Escalante was born to two teachers of Aymara ancestry on December 31, 1930 in La Paz, Bolivia. He was proud of his Aymara heritage and as an adult would proudly proclaim “The Aymara knew math before the Greeks and Egyptians”. He taught mathematics and physics for 12 years in his mother country before immigrating to the USA. After immigrating, “he had to work many odd jobs, teach himself English and earn another college degree before he could return to the classroom.” In 1974, he began teaching at Garfield High School. Escalante was initially so disheartened by the lack of preparation of his students that he called his former employer and asked for his old job back. Escalante eventually changed his mind about returning to work when he found 12 students willing to take an algebra class.
Shortly after Escalante came to Garfield High, its accreditation became threatened. Instead of gearing classes to poorly performing students, Escalante offered AP Calculus. He had already earned the criticism of an administrator who disapproved of his requiring the students to answer a homework question before being allowed into the classroom. “He told me to just get them inside,” Escalante reported, “but I said, there is no teaching, no learning going on”. Determined to change the status quo, Escalante had to persuade the first few students who would listen to him that they could control their futures with the right education. He promised them that the jobs would be in engineering, electronics and computers but they would have to learn math to succeed. He said to his students “I’ll teach you math and that’s your language. With that you’re going to make it. You’re going to college and sit in the first row, not the back, because you’re going to know more than anybody”.
The school administration opposed Escalante frequently during his first few years. He was threatened with dismissal by an assistant principal because he was coming in too early, leaving too late, and failing to get administrative permission to raise funds to pay for his students’ Advanced Placement tests. This opposition changed with arrival of a new principal, Henry Gradillas. Aside from allowing Escalante to stay as a math teacher, Gradillas overhauled the academic curriculum at Garfield, reducing the number of basic math classes and requiring those taking basic math to concurrently take algebra. He denied extracurricular activities to students who failed to maintain a C average and new students who failed basic skill tests. One of Escalante’s students remarked about him, “If he wants to teach us that bad, we can learn.”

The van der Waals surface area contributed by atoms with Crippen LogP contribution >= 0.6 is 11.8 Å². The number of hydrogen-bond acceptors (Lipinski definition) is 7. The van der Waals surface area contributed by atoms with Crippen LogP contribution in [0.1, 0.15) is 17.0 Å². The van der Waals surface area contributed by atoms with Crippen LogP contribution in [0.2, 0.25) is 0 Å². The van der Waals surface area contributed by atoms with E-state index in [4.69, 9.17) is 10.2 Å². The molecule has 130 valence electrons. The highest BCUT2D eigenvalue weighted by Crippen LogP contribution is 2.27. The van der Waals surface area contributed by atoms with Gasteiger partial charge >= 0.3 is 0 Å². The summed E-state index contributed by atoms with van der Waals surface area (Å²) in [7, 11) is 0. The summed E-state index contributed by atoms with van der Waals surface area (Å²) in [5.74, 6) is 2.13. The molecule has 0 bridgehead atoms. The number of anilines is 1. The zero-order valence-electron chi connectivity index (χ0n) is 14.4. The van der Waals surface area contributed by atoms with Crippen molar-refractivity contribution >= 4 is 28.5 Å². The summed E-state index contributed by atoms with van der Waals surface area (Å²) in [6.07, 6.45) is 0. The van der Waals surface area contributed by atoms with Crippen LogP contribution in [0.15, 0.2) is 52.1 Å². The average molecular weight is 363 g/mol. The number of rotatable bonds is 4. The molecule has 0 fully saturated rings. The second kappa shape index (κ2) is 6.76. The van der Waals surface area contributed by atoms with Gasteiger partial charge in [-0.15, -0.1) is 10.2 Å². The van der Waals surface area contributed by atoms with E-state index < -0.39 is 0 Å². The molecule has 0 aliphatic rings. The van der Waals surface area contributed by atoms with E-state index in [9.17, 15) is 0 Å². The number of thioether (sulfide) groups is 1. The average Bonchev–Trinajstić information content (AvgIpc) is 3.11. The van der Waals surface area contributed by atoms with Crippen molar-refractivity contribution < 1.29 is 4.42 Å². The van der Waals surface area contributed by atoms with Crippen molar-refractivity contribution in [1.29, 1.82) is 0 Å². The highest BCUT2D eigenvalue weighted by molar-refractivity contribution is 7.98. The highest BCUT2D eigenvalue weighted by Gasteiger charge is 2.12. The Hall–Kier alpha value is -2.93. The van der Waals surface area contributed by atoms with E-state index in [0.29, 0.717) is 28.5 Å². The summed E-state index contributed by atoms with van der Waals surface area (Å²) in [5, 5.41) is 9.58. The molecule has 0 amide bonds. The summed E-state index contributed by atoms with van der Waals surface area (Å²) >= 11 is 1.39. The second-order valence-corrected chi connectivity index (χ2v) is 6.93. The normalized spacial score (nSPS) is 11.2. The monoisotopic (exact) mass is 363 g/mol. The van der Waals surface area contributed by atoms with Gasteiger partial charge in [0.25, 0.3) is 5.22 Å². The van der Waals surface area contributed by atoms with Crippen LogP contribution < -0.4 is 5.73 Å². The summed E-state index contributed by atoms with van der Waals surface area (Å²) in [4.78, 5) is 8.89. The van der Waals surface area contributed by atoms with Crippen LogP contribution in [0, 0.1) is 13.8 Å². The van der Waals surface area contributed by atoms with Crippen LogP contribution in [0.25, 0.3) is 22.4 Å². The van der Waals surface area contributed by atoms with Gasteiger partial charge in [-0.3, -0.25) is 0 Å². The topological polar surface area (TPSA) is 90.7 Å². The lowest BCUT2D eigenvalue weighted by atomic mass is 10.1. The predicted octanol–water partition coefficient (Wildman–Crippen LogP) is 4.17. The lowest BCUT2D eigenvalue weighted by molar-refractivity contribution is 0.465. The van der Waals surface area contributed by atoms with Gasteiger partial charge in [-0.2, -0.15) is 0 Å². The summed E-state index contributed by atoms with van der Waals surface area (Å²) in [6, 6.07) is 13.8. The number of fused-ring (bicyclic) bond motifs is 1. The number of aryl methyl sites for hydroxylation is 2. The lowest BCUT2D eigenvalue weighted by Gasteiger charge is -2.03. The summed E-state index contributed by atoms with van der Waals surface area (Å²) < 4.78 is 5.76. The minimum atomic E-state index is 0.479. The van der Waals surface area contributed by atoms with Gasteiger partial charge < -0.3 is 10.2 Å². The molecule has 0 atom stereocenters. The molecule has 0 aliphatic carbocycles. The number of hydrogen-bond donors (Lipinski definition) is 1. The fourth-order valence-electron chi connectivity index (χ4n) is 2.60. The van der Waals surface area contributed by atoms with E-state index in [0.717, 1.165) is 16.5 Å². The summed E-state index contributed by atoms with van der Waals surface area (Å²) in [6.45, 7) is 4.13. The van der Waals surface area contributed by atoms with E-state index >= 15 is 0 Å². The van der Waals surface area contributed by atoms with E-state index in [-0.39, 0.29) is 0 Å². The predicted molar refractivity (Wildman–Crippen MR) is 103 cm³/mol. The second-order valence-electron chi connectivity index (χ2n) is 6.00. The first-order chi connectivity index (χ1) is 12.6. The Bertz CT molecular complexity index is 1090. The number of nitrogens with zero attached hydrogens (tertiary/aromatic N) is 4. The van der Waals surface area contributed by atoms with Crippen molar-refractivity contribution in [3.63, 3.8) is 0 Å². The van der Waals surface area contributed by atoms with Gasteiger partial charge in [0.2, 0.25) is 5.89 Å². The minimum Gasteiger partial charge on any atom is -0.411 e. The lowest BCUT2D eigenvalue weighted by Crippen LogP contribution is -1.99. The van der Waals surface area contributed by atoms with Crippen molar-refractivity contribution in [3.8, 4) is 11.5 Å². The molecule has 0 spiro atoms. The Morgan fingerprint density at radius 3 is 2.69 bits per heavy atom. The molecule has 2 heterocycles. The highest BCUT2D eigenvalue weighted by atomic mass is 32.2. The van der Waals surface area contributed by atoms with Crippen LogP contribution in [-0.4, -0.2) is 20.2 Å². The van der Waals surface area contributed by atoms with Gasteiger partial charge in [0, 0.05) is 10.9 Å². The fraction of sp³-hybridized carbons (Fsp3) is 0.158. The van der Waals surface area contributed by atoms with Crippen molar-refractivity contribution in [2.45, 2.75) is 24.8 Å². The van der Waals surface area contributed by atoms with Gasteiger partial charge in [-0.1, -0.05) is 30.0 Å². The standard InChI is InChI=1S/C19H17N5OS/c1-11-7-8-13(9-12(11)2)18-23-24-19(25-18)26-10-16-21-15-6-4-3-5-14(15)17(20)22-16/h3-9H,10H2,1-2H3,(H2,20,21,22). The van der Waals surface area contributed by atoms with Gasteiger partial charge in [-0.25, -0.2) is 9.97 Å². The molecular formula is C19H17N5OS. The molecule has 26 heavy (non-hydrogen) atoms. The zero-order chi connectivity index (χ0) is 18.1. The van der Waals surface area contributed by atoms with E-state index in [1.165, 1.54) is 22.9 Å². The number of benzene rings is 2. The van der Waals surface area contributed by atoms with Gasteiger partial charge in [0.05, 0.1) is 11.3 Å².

Escalante continued to teach at Garfield, but it was not until 1978 that Escalante would instruct his first calculus class. He hoped that it could provide the leverage to improve lower-level math courses. To this end, Escalante recruited fellow teacher Ben Jiménez and taught calculus to five students, two of whom passed the A.P. calculus test. The following year, the class size increased to nine students, seven of whom passed the A.P. calculus test. By 1981, the class had increased to 15 students, 14 of whom passed. Escalante placed a high priority on pressuring his students to pass their math classes, particularly advanced calculus. He rejected the common practice of ranking students from first to last and instead frequently told his students to press themselves as hard as possible in their assignments.
During the mid-1990s, Escalante became a strong supporter of “English-only” education efforts. In 1997, he joined the “English for Children” initiative, which was a campaign against bilingual education in California schools. In 2001, after many years of preparing teenagers for the A.P. calculus exam, Escalante returned to his native Bolivia. He lived in his wife’s hometown, Cochabamba, and taught at Universidad Privada del Valle. He returned to the United States frequently to visit his children. As of March 2010, he faced financial difficulties from the cost of his cancer treatment. Cast members from Stand and Deliver, including Edward James Olmos, and some of Escalante’s former pupils, raised funds to help pay for his medical bills.
Jaime Escalante moved to Sacramento, California, to live with his son in the city of Rancho Cordova. He taught at Hiram Johnson High School, a school very similar to Garfield High School. He died on March 30, 2010, aged 79, at his son’s home while undergoing treatment for bladder cancer. He is survived by his wife Fabiola and his sons Fernando and Jaime Jr. On Thursday April 1, 2010 a memorial service honoring Escalante was held at the Garfield High School where he taught from 1974 to 1991. Students observed a moment of silence on the front steps of the East L.A. campus. Another tribute to Escalante occurred in Portland, OR, as an unnamed artist renamed a street “N Jaime Escalante Ave” in tribute.
A wake was held on April 17, 2010 in the lecture hall at Garfield High School where he taught calculus. On Saturday, May 22, 2010, the California State University, Los Angeles chapter of Golden Key International Honour Society (GKIHS) honored Jaime Escalante by awarding him honorary membership at the New Member Recognition Ceremony. The award was accepted on behalf of the Escalante family by actress Vanessa Marquez, who appeared in the film Stand and Deliver, and LAUSD educator Elsa Bolado, who was a member of that first calculus class. Escalante is buried at Rose Hills Memorial Park in Whittier Lakeside Gardens, Burial Section 18, Burial lot 3914, Grave 3, entrance 10. His date of death is March 30, 2010.
- December, 31, 1930
- La Paz, Bolivia
- March, 30, 2010
- Roseville, California
Cause of Death
- bladder cancer
- Rose Hills Memorial Park
- Whittier, California